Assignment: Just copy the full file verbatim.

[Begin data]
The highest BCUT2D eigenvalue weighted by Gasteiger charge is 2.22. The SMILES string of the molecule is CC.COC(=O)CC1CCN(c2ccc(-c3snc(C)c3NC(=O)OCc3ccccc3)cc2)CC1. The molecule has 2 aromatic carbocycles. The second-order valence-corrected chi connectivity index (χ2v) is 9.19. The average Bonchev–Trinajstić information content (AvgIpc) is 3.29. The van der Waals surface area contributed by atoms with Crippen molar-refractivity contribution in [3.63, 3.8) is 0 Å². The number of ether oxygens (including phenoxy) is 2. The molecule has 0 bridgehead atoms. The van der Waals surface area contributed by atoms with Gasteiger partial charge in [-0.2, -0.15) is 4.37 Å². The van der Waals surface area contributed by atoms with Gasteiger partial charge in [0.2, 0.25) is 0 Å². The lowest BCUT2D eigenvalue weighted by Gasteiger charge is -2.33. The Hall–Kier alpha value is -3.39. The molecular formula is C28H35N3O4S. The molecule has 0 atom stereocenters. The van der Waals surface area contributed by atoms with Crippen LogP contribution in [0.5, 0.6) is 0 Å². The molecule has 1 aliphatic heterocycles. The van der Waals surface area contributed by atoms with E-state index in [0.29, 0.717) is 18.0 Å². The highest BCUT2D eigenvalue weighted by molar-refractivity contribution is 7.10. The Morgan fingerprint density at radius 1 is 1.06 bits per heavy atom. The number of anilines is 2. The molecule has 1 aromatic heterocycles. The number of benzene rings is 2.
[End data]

The highest BCUT2D eigenvalue weighted by Gasteiger charge is 2.22. The SMILES string of the molecule is CC.COC(=O)CC1CCN(c2ccc(-c3snc(C)c3NC(=O)OCc3ccccc3)cc2)CC1. The molecule has 2 aromatic carbocycles. The second-order valence-corrected chi connectivity index (χ2v) is 9.19. The average Bonchev–Trinajstić information content (AvgIpc) is 3.29. The van der Waals surface area contributed by atoms with Crippen molar-refractivity contribution in [3.63, 3.8) is 0 Å². The number of ether oxygens (including phenoxy) is 2. The molecule has 0 bridgehead atoms. The van der Waals surface area contributed by atoms with Gasteiger partial charge in [-0.2, -0.15) is 4.37 Å². The van der Waals surface area contributed by atoms with Gasteiger partial charge in [0.2, 0.25) is 0 Å². The lowest BCUT2D eigenvalue weighted by Gasteiger charge is -2.33. The Hall–Kier alpha value is -3.39. The molecular formula is C28H35N3O4S. The molecule has 0 atom stereocenters. The van der Waals surface area contributed by atoms with Crippen LogP contribution in [0.5, 0.6) is 0 Å². The molecule has 1 aliphatic heterocycles. The van der Waals surface area contributed by atoms with E-state index in [0.29, 0.717) is 18.0 Å². The highest BCUT2D eigenvalue weighted by molar-refractivity contribution is 7.10. The Morgan fingerprint density at radius 1 is 1.06 bits per heavy atom. The number of anilines is 2. The molecule has 1 aromatic heterocycles. The number of benzene rings is 2.